In addition to the after-school work, students fanned out in the community, seeking business sponsors to help defray costs. They were effective in the effort, collecting more than $600.
Winnick Supply, V-Dock of Forest Lake, NAPA of Forest Lake, Forest Lake Motor Sports, Jason’s Lawn & Landscape and Hinrichs Construction all chipped in. Briggs & Stratton, the engine manufacturer, is a major corporate sponsor of the statewide event.
The seven students are looking forward to the BIR visit next week and the final test that will determine where their car ranks.
In test runs on the athletic stadium track, students have measured the distance driven to the amount of unleaded 87 octane unleaded fuel burned to calculate an estimated mileage of 450 miles per gallon.
At BIR next week, they will use test runs and final runs with the goal of besting the preliminary estimates.
In their school-year efforts, the students have pooled their time and talents in various areas and disciplines to reach the point where they are today.
“I was able to use all of the computer assisted drawing computer skills I learned in Mr. Rivard’s class to create a design that would be both light weight and aerodynamic,” Hinrichs said. “During the build I picked up different ways of designing that could apply to a career of engineering vehicles.”
“I enjoyed working on the car because I enjoy working with my hands,” sophomore Jungwirth said. “We learned how to work together and collaborate on an idea that is best for the project.”
Haus said the project enabled a number of close friends to spend time their senior year on a project they were passionate about. “This gave us real life problems that required physical action to fix, and that physical action and learning through doing stuck with me,” Haus said.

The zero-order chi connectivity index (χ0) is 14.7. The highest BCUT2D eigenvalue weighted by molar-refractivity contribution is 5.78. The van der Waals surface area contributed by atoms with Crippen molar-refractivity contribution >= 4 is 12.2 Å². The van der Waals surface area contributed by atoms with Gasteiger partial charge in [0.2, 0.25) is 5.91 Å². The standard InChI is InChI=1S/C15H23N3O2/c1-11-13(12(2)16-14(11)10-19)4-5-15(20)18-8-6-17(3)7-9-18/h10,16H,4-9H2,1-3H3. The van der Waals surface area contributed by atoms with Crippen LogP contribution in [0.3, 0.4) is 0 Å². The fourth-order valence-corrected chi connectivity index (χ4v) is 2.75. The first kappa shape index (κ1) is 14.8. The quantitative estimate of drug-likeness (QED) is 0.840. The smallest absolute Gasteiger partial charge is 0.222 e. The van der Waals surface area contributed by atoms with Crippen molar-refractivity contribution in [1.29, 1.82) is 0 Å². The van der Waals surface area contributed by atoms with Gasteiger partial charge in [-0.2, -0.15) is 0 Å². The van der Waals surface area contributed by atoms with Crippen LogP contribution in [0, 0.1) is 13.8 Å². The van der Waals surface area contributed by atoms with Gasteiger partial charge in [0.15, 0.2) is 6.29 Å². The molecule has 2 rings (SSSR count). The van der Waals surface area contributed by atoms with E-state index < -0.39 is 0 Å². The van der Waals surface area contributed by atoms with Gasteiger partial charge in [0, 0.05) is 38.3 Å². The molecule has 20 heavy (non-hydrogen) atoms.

Holien said he was “iffy” about joining the club at first, but is now glad his friends encouraged him to get involved.
Jolicoeur said there were days when club members didn’t see eye-to-eye and that, too, was part of the learning process.
“The supermileage car project has given me so much insight into what skills I possess that I can use in the real world when I graduate and hit the ground running,” Jolicoeur said. “Teamwork, communication, engineering, innovation, passion and the time commitment are the key concepts of this project.
“You can’t get this kind of outstanding learning experience from a test score or academic class. Every step in the design and fabrication of this car has been a team effort.”
Teacher Nicholls also recognizes the value.
“This is a very relevant project that involved planning, organization, problem solving, and responsibility which has developed a sense of self confidence and passion in these young men,”he said.
“They want to work on the project late into the school day and even on weekends. They have sacrificed social time with their classmates in order to complete the project. They have hands-on training with welding and metal shop equipment as well as an understanding of an internal combustion engine.”
Win or lose next week at BIR, this is far from the end of the line for the “Forest Lake Monster.” The car will be a club entry again next year and will see refinements and tweaks designed to make it more efficient. It will likely be joined by a second car next year as more students catch the fever and join the club.
The club project, Nicholls says, shows high-performance in more ways than in the making of a car that can travel 450 miles on a gallon of gasoline.